Whether it’s to be close to family or for the sunnier climes, there are countless reasons why a person may choose to spend their later years living in another country. For eligible state pension recipients, many Britons can continue to claim the UK state pension while residing in another country. The triple lock guarantee applies in some countries, meaning the amount that they get each year rises. The increase is the highest amount out of the average percentage growth in wages (in Great Britain), the percentage growth in prices in the UK as measured by the Consumer Prices Index (CPI), and 2.5 per cent.

The state pension will only rise each year for those retiring abroad if they live in the European Economic Area (EEA), Gibraltar, Switzerland, or countries that have a social security agreement with the UK – although this does not include Canada and New Zealand.

READ MORE: The full list of countries where overseas pensioners WILL see their state pension payments go up each year

A spokesperson for the Department for Work and Pensions has said: “It would cost taxpayers more than £3billion over five years to change course on an issue which has been clear and settled Government policy for 70 years.

“We have no plans to do so.”

New Prime Minister Boris Johnson has said that the UK will leave the European Union by October 31, with or without a deal.

How could a no-deal Brexit affect the 1.3 million Britons living in the EU?

According to Jason Porter, director of specialist expat financial advisory firm Blevins Franks, it may be that the triple-lock guarantee is put at risk for some people.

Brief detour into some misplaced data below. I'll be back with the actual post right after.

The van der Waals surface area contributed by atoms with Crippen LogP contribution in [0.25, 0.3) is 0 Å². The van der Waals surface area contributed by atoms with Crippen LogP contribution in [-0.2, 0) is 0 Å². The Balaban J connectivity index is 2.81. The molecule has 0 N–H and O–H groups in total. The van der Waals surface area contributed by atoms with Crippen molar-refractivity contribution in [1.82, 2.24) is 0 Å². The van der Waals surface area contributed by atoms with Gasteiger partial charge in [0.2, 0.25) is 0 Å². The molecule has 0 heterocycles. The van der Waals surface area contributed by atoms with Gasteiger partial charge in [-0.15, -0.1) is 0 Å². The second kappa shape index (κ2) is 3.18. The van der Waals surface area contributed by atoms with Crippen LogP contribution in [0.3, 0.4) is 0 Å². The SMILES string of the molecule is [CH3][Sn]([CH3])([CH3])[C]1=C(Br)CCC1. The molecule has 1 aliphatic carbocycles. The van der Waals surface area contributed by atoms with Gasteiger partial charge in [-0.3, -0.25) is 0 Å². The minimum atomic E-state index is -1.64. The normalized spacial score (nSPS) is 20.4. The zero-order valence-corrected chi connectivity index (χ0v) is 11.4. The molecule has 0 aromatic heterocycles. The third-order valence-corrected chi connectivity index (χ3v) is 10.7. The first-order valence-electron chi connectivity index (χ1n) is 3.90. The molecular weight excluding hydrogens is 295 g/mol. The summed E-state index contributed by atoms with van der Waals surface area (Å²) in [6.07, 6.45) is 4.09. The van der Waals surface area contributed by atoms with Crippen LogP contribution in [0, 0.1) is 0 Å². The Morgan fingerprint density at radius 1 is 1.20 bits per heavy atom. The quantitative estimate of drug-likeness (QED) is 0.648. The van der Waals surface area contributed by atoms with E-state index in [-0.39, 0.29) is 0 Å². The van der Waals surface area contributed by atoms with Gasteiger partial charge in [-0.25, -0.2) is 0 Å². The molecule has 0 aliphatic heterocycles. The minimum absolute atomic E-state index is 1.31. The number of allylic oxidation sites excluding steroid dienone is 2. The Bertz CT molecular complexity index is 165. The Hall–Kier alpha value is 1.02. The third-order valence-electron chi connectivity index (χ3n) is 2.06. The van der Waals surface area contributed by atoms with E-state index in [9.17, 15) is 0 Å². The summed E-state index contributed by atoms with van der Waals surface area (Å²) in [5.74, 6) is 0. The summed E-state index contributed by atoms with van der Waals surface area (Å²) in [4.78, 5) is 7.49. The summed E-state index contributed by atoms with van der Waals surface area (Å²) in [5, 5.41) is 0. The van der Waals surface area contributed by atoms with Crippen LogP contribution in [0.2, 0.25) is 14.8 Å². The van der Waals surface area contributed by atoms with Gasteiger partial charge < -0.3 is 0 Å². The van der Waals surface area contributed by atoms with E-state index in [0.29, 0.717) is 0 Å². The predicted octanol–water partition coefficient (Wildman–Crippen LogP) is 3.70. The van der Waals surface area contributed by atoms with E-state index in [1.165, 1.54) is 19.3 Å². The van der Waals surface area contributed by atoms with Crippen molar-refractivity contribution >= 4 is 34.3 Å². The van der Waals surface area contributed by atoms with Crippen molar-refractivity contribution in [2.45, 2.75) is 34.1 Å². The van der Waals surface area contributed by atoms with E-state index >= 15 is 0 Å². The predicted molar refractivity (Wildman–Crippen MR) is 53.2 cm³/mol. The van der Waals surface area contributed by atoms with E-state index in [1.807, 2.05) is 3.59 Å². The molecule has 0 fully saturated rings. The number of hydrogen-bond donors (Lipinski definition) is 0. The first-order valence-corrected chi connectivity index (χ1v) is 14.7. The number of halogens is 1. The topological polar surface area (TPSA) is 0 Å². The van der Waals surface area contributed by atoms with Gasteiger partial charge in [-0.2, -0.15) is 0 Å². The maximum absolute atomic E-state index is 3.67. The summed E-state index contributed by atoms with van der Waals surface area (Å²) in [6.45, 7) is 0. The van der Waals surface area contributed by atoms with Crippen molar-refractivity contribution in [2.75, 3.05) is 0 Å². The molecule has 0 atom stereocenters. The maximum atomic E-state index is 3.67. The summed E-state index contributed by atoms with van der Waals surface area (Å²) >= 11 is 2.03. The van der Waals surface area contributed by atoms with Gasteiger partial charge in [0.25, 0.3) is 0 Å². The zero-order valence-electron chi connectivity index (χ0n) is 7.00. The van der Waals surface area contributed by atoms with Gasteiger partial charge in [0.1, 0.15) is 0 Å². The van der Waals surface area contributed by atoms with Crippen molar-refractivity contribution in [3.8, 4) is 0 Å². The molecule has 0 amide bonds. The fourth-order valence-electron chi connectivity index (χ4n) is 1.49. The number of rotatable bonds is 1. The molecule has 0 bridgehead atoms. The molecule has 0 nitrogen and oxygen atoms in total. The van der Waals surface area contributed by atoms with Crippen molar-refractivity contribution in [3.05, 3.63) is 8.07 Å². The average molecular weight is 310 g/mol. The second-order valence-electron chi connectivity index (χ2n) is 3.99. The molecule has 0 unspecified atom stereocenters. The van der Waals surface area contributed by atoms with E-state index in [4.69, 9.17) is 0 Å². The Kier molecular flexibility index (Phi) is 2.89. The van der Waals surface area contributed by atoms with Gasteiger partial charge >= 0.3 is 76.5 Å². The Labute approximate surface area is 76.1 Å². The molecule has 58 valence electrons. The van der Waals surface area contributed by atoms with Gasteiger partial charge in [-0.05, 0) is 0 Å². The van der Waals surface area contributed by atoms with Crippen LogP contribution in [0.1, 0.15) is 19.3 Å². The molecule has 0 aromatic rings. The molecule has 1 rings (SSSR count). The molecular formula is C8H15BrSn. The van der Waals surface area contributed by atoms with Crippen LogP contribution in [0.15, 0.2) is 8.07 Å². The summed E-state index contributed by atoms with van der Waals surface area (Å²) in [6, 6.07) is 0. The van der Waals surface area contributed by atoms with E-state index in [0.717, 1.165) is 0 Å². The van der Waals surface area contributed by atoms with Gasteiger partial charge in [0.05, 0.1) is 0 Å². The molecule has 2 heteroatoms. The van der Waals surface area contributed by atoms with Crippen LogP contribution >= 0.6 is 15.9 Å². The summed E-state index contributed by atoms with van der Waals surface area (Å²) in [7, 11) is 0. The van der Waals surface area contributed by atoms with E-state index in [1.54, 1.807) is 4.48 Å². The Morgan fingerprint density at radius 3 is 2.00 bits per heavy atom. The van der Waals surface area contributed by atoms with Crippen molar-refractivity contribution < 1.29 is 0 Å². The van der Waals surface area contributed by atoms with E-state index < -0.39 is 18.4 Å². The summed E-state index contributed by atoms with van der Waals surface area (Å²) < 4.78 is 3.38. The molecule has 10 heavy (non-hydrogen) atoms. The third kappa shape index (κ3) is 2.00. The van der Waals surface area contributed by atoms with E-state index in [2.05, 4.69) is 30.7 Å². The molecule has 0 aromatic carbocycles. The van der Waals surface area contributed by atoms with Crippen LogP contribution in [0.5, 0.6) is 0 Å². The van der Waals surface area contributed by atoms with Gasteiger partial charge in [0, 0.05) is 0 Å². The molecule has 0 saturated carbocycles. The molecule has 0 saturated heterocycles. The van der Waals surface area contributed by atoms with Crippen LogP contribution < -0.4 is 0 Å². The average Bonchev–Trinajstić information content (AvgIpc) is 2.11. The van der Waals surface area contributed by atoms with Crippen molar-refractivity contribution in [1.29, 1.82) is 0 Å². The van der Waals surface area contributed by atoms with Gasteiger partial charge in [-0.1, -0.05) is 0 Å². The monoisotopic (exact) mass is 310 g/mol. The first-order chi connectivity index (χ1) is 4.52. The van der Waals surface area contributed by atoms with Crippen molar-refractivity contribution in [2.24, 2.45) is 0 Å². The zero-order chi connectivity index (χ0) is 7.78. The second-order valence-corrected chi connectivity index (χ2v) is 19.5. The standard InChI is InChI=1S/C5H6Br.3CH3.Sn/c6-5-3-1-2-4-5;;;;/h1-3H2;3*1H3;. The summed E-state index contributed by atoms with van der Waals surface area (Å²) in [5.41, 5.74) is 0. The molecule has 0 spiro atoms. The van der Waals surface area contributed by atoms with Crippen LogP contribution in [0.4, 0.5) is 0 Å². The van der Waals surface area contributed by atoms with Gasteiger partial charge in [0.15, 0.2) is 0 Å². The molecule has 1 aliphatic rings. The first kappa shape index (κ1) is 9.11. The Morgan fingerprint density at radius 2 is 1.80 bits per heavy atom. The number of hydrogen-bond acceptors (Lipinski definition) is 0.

He said: “As the EU has repeatedly stated, ‘nothing is agreed until everything is agreed’, so the triple-lock and payments from the UK to an EU bank account may be at risk.“The triple-lock ensures UK state pension incomes go up at the rate of inflation, earnings or 2.5 per cent, whichever is higher.

“With the current system, Britons retiring to a country within the EU receive annual increases to their pensions to match the triple-lock commitment but there are concerns that it would end with Brexit – and pensions being frozen.”

The DWP guide ‘UK nationals in the EU: benefits and pensions in a ‘no deal’ Brexit’, states: “The UK leaving the EU will not affect entitlement to continue receiving the UK State Pension if you live in the EU, and we are committed to uprate across the EU in 2019 to 2020.

“We would wish to continue uprating pensions beyond that but would take decisions in light of whether, as we would hope and expect, reciprocal arrangements with the EU are in place.”

Elsewhere in pension news, members of the campaign group Women Against State Pension Inequality (WASPI) sent a letter to Mr Johnson last week.

It came after he pledged to “commit to doing everything I possibly can to sorting out” the issue of the impact of the changes to the state pension age for women at Conservative party leadership hustings in Cheltenham, Gloucestershire, last month.

According to Gloucestershire Live, he also said: “I have made several representations already on behalf of my own constituents who fall into this category.

“And I must say the answer I’ve got back from the Treasury is not yet satisfactory.

“But I will undertake – if I’m lucky enough to succeed in this campaign – to return to this issue with fresh vigour and new eyes and see what I can do to sort it out.

“Because I’m conscious it’s been going on for too long.”

Hilary Simpson, co-ordinator of Cheltenham WASPI, said: “We were heartened to hear Mr Johnson’s words of support, but we need to keep the pressure on until we see some action.

“There are 5,600 women voters in the Cheltenham constituency who found out at the last minute they would not get the state pensions they had paid into all their working lives.

“Many are now suffering serious financial hardship and ill-health. All their financial plans have gone out of the window.”

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